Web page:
petition for wrongful death and survival damages which requested
an undetermined amount of money. Along with the railroad, Union
Pacific employees Ricky Exum and J.B. O'Brien were also named
as defendants in the lawsuit
"The Plaintiffs' seek exemplary damages in an amount to
be determine by the trier of fact," the petition said.
Florez died when his Ford F-150 pickup was struck by a Union
Pacific train headed eastbound from Long Beach, Calif., to Memphis, Tenn.,
at the Brandt Street crossing in Barstow the morning of July 10, 2001.
The accident occurred at a crossing that the railroad, the city of Barstow
and Ward County had been in discussions over closing.
Florez was a member of the Barstow City Council
In the verdict returned, the jury found Union Pacific 50
percent negligent based on several items, including whether or not
the railroad assumed responsibility for closing the Brant Street
crossing, whether or not the railroad had a duty to properly maintain
the crossing and whether or not the crew had given an audible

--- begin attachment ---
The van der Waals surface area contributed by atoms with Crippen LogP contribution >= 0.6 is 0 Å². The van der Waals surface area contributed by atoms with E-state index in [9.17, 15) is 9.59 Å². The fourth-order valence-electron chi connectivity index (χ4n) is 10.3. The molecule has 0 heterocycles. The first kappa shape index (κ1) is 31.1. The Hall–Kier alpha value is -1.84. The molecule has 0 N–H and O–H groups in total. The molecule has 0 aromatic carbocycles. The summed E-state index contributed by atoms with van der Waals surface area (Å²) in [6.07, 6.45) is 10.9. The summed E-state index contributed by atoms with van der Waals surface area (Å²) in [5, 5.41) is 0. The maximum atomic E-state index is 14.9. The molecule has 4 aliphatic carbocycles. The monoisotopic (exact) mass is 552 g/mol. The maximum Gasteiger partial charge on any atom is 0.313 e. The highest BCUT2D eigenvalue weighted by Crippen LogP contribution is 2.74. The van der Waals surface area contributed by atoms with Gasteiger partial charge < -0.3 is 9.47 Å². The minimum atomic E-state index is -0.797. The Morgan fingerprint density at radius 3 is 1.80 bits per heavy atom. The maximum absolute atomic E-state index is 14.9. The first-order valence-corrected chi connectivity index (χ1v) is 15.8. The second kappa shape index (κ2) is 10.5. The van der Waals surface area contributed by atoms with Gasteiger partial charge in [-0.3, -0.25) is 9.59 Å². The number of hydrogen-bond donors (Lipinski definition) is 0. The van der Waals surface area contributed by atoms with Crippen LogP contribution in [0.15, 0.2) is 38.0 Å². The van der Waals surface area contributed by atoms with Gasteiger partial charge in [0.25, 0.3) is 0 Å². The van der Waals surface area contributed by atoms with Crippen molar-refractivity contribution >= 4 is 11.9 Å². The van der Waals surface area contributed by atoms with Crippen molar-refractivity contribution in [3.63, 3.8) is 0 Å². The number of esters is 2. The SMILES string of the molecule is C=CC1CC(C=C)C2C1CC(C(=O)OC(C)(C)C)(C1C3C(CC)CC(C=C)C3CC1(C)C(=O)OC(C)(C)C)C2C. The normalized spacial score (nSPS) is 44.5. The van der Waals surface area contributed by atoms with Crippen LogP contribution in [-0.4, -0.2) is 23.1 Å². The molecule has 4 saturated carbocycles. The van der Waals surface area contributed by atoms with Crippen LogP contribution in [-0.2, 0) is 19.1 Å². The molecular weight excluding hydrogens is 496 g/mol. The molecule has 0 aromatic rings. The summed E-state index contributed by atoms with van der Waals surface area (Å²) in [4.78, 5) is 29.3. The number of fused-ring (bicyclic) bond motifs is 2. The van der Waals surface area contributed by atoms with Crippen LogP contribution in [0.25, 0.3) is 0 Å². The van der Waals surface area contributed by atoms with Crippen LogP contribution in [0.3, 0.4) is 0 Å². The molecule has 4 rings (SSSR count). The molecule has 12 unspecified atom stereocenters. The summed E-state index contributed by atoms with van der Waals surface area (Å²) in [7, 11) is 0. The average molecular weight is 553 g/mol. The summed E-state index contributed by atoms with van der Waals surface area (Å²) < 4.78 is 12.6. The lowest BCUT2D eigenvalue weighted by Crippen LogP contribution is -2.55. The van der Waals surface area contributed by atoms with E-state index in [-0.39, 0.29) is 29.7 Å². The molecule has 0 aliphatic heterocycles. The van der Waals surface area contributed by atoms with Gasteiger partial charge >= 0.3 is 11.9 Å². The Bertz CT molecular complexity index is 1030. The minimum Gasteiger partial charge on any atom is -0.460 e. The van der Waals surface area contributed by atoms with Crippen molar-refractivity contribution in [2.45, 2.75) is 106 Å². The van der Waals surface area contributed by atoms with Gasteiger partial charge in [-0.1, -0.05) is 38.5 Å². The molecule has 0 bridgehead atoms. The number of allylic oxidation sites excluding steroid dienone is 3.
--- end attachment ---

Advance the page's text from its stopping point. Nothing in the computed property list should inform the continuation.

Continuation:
warning, maintained a proper lookout and exercised reasonable care to
apply the brakes while going through Barstow.
Florez' 50 percent liability was based on whether or not he
had properly stopped at a clearly marked stop line before the
grade crossing, not closer than 15 feet and not further than 50 feet
from the nearest rail.
The jury found no malice in the death of Florez.
Damages awarded by the jury to Florez' widow, Elia Florez,
came to $415,000 for past and future damages, of which she would
be given half, under the 50 percent liability ruling.
Of the six children, the couple's minor child, Cornia, was